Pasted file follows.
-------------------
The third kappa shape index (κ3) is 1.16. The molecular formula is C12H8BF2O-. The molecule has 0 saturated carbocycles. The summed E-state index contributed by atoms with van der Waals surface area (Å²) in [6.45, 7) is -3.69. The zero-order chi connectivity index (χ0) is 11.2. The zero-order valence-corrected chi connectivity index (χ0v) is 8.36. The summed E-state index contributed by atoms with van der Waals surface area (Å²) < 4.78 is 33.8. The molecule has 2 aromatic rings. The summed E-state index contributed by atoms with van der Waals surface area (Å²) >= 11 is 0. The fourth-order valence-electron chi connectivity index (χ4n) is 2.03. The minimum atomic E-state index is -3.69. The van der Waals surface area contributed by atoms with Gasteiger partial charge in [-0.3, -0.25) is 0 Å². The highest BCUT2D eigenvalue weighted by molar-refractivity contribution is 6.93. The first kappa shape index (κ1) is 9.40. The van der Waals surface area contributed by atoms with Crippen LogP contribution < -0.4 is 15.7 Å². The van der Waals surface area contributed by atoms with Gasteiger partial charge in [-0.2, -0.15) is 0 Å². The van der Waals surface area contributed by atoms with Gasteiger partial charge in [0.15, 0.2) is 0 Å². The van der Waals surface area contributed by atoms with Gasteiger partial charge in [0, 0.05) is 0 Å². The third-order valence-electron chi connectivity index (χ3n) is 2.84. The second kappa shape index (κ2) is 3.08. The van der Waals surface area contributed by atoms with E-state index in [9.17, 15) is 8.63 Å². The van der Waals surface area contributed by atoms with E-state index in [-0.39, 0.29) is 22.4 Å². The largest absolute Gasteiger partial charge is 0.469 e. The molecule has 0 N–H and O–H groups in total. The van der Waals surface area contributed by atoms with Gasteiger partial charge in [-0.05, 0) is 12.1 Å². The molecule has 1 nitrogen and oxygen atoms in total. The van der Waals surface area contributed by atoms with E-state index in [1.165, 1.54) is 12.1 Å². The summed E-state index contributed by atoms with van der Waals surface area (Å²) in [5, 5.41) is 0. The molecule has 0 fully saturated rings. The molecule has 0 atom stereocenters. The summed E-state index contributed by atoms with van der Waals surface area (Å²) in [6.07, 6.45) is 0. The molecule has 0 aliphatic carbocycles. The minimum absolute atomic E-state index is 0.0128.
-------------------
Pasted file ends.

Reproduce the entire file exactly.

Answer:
The third kappa shape index (κ3) is 1.16. The molecular formula is C12H8BF2O-. The molecule has 0 saturated carbocycles. The summed E-state index contributed by atoms with van der Waals surface area (Å²) in [6.45, 7) is -3.69. The zero-order chi connectivity index (χ0) is 11.2. The zero-order valence-corrected chi connectivity index (χ0v) is 8.36. The summed E-state index contributed by atoms with van der Waals surface area (Å²) < 4.78 is 33.8. The molecule has 2 aromatic rings. The summed E-state index contributed by atoms with van der Waals surface area (Å²) >= 11 is 0. The fourth-order valence-electron chi connectivity index (χ4n) is 2.03. The minimum atomic E-state index is -3.69. The van der Waals surface area contributed by atoms with Gasteiger partial charge in [-0.3, -0.25) is 0 Å². The highest BCUT2D eigenvalue weighted by molar-refractivity contribution is 6.93. The first kappa shape index (κ1) is 9.40. The van der Waals surface area contributed by atoms with Crippen LogP contribution < -0.4 is 15.7 Å². The van der Waals surface area contributed by atoms with Gasteiger partial charge in [-0.2, -0.15) is 0 Å². The van der Waals surface area contributed by atoms with Gasteiger partial charge in [0.15, 0.2) is 0 Å². The van der Waals surface area contributed by atoms with Gasteiger partial charge in [0, 0.05) is 0 Å². The third-order valence-electron chi connectivity index (χ3n) is 2.84. The second kappa shape index (κ2) is 3.08. The van der Waals surface area contributed by atoms with E-state index in [9.17, 15) is 8.63 Å². The van der Waals surface area contributed by atoms with E-state index in [-0.39, 0.29) is 22.4 Å². The largest absolute Gasteiger partial charge is 0.469 e. The molecule has 0 N–H and O–H groups in total. The van der Waals surface area contributed by atoms with Gasteiger partial charge in [-0.05, 0) is 12.1 Å². The molecule has 1 nitrogen and oxygen atoms in total. The van der Waals surface area contributed by atoms with E-state index in [1.165, 1.54) is 12.1 Å². The summed E-state index contributed by atoms with van der Waals surface area (Å²) in [5, 5.41) is 0. The molecule has 0 fully saturated rings. The molecule has 0 atom stereocenters. The summed E-state index contributed by atoms with van der Waals surface area (Å²) in [6.07, 6.45) is 0. The molecule has 0 aliphatic carbocycles. The minimum absolute atomic E-state index is 0.0128.